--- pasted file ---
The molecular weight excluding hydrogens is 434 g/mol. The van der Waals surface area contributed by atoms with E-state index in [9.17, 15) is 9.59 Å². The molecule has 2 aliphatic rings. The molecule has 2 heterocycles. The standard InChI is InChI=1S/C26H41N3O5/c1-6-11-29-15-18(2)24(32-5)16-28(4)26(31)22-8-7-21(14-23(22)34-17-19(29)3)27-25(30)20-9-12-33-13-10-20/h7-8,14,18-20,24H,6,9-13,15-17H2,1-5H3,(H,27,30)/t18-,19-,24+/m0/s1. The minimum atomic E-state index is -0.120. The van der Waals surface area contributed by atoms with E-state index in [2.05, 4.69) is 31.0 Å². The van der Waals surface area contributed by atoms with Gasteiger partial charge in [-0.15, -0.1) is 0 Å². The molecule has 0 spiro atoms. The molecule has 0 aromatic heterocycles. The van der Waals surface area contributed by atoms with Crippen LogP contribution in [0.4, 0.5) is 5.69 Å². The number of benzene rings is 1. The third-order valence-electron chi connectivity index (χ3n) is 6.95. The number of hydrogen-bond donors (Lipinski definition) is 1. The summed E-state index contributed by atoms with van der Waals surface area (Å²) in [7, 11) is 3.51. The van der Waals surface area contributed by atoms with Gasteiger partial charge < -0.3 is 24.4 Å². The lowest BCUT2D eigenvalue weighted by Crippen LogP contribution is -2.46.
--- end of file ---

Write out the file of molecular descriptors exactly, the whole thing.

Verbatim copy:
The molecular weight excluding hydrogens is 434 g/mol. The van der Waals surface area contributed by atoms with E-state index in [9.17, 15) is 9.59 Å². The molecule has 2 aliphatic rings. The molecule has 2 heterocycles. The standard InChI is InChI=1S/C26H41N3O5/c1-6-11-29-15-18(2)24(32-5)16-28(4)26(31)22-8-7-21(14-23(22)34-17-19(29)3)27-25(30)20-9-12-33-13-10-20/h7-8,14,18-20,24H,6,9-13,15-17H2,1-5H3,(H,27,30)/t18-,19-,24+/m0/s1. The minimum atomic E-state index is -0.120. The van der Waals surface area contributed by atoms with E-state index in [2.05, 4.69) is 31.0 Å². The van der Waals surface area contributed by atoms with Gasteiger partial charge in [-0.15, -0.1) is 0 Å². The molecule has 0 spiro atoms. The molecule has 0 aromatic heterocycles. The van der Waals surface area contributed by atoms with Crippen LogP contribution in [0.4, 0.5) is 5.69 Å². The number of benzene rings is 1. The third-order valence-electron chi connectivity index (χ3n) is 6.95. The number of hydrogen-bond donors (Lipinski definition) is 1. The summed E-state index contributed by atoms with van der Waals surface area (Å²) in [7, 11) is 3.51. The van der Waals surface area contributed by atoms with Gasteiger partial charge < -0.3 is 24.4 Å². The lowest BCUT2D eigenvalue weighted by Crippen LogP contribution is -2.46.